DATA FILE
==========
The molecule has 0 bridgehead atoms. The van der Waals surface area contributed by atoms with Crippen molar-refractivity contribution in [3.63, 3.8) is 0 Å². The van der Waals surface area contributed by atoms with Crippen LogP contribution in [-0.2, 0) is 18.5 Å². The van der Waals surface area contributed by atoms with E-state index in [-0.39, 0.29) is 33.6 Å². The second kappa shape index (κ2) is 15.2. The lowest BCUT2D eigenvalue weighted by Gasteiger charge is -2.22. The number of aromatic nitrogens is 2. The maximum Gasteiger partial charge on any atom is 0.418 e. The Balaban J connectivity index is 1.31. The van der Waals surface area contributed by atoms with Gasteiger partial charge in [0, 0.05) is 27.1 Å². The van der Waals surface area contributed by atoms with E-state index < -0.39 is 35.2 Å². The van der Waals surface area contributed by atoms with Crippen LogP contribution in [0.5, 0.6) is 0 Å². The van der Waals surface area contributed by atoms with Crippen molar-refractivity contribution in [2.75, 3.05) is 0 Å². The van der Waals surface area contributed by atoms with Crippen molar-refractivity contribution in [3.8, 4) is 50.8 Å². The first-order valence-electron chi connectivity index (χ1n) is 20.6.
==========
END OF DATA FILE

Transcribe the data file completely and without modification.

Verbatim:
The molecule has 0 bridgehead atoms. The van der Waals surface area contributed by atoms with Crippen molar-refractivity contribution in [3.63, 3.8) is 0 Å². The van der Waals surface area contributed by atoms with Crippen LogP contribution in [-0.2, 0) is 18.5 Å². The van der Waals surface area contributed by atoms with E-state index in [-0.39, 0.29) is 33.6 Å². The second kappa shape index (κ2) is 15.2. The lowest BCUT2D eigenvalue weighted by Gasteiger charge is -2.22. The number of aromatic nitrogens is 2. The maximum Gasteiger partial charge on any atom is 0.418 e. The Balaban J connectivity index is 1.31. The van der Waals surface area contributed by atoms with Gasteiger partial charge in [0, 0.05) is 27.1 Å². The van der Waals surface area contributed by atoms with E-state index < -0.39 is 35.2 Å². The van der Waals surface area contributed by atoms with Crippen LogP contribution in [0.5, 0.6) is 0 Å². The van der Waals surface area contributed by atoms with Crippen molar-refractivity contribution in [2.75, 3.05) is 0 Å². The van der Waals surface area contributed by atoms with Crippen molar-refractivity contribution in [3.8, 4) is 50.8 Å². The first-order valence-electron chi connectivity index (χ1n) is 20.6.